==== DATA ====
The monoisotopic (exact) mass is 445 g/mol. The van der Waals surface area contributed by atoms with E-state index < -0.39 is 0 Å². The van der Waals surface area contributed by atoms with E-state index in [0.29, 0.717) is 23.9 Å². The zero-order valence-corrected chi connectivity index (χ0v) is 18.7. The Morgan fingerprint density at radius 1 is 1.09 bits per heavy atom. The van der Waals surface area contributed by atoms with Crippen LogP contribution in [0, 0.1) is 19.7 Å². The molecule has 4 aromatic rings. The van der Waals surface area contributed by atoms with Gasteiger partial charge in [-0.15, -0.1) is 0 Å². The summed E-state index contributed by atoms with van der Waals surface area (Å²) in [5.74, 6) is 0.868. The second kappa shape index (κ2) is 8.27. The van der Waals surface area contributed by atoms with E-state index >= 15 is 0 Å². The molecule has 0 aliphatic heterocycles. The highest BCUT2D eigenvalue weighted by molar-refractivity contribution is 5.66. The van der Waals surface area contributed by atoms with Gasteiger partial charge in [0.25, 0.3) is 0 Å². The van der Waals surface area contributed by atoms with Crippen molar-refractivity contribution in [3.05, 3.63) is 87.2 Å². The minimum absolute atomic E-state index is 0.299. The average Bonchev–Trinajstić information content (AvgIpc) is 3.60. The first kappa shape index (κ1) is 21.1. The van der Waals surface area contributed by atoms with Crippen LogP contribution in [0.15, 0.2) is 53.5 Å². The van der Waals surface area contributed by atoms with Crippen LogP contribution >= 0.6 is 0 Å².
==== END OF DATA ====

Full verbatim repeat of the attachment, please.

The monoisotopic (exact) mass is 445 g/mol. The van der Waals surface area contributed by atoms with E-state index < -0.39 is 0 Å². The van der Waals surface area contributed by atoms with E-state index in [0.29, 0.717) is 23.9 Å². The zero-order valence-corrected chi connectivity index (χ0v) is 18.7. The Morgan fingerprint density at radius 1 is 1.09 bits per heavy atom. The van der Waals surface area contributed by atoms with Crippen LogP contribution in [0, 0.1) is 19.7 Å². The molecule has 4 aromatic rings. The van der Waals surface area contributed by atoms with Gasteiger partial charge in [-0.15, -0.1) is 0 Å². The summed E-state index contributed by atoms with van der Waals surface area (Å²) in [5.74, 6) is 0.868. The second kappa shape index (κ2) is 8.27. The van der Waals surface area contributed by atoms with E-state index >= 15 is 0 Å². The molecule has 0 aliphatic heterocycles. The highest BCUT2D eigenvalue weighted by molar-refractivity contribution is 5.66. The van der Waals surface area contributed by atoms with Gasteiger partial charge in [0.25, 0.3) is 0 Å². The van der Waals surface area contributed by atoms with Crippen molar-refractivity contribution in [3.05, 3.63) is 87.2 Å². The minimum absolute atomic E-state index is 0.299. The average Bonchev–Trinajstić information content (AvgIpc) is 3.60. The first kappa shape index (κ1) is 21.1. The van der Waals surface area contributed by atoms with Crippen LogP contribution in [0.15, 0.2) is 53.5 Å². The van der Waals surface area contributed by atoms with Crippen LogP contribution >= 0.6 is 0 Å².